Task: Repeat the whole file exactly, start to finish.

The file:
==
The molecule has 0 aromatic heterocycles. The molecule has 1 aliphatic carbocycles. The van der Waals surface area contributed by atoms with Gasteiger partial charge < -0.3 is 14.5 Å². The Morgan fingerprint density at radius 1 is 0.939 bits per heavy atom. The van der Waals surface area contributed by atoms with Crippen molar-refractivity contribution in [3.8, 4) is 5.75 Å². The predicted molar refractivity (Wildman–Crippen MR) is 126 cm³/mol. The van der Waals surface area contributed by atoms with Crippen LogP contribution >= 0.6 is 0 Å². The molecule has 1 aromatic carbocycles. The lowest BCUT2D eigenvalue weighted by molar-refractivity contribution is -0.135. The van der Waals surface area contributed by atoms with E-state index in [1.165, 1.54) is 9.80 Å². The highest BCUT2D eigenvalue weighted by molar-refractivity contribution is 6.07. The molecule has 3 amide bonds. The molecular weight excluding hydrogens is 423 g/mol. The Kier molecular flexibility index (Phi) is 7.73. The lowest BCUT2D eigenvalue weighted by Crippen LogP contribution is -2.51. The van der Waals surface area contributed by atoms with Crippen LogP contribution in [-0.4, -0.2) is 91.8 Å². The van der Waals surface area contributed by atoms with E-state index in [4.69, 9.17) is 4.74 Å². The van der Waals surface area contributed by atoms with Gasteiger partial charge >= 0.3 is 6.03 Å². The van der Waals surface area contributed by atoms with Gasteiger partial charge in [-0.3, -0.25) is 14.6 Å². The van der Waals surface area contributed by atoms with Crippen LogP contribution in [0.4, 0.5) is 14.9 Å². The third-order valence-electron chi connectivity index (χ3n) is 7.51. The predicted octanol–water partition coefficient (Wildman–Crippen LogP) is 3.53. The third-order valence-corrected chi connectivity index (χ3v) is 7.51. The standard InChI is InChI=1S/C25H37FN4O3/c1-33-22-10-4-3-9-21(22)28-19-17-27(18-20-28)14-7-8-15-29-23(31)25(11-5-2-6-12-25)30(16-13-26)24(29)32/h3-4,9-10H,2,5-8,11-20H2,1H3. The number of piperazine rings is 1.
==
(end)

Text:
The molecule has 0 aromatic heterocycles. The molecule has 1 aliphatic carbocycles. The van der Waals surface area contributed by atoms with Gasteiger partial charge < -0.3 is 14.5 Å². The Morgan fingerprint density at radius 1 is 0.939 bits per heavy atom. The van der Waals surface area contributed by atoms with Crippen molar-refractivity contribution in [3.8, 4) is 5.75 Å². The predicted molar refractivity (Wildman–Crippen MR) is 126 cm³/mol. The van der Waals surface area contributed by atoms with Crippen LogP contribution >= 0.6 is 0 Å². The molecule has 1 aromatic carbocycles. The lowest BCUT2D eigenvalue weighted by molar-refractivity contribution is -0.135. The van der Waals surface area contributed by atoms with E-state index in [1.165, 1.54) is 9.80 Å². The highest BCUT2D eigenvalue weighted by molar-refractivity contribution is 6.07. The molecule has 3 amide bonds. The molecular weight excluding hydrogens is 423 g/mol. The Kier molecular flexibility index (Phi) is 7.73. The lowest BCUT2D eigenvalue weighted by Crippen LogP contribution is -2.51. The van der Waals surface area contributed by atoms with Crippen LogP contribution in [-0.4, -0.2) is 91.8 Å². The van der Waals surface area contributed by atoms with E-state index in [4.69, 9.17) is 4.74 Å². The van der Waals surface area contributed by atoms with Gasteiger partial charge >= 0.3 is 6.03 Å². The van der Waals surface area contributed by atoms with Gasteiger partial charge in [-0.3, -0.25) is 14.6 Å². The van der Waals surface area contributed by atoms with Crippen LogP contribution in [0.4, 0.5) is 14.9 Å². The third-order valence-electron chi connectivity index (χ3n) is 7.51. The predicted octanol–water partition coefficient (Wildman–Crippen LogP) is 3.53. The third-order valence-corrected chi connectivity index (χ3v) is 7.51. The standard InChI is InChI=1S/C25H37FN4O3/c1-33-22-10-4-3-9-21(22)28-19-17-27(18-20-28)14-7-8-15-29-23(31)25(11-5-2-6-12-25)30(16-13-26)24(29)32/h3-4,9-10H,2,5-8,11-20H2,1H3. The number of piperazine rings is 1.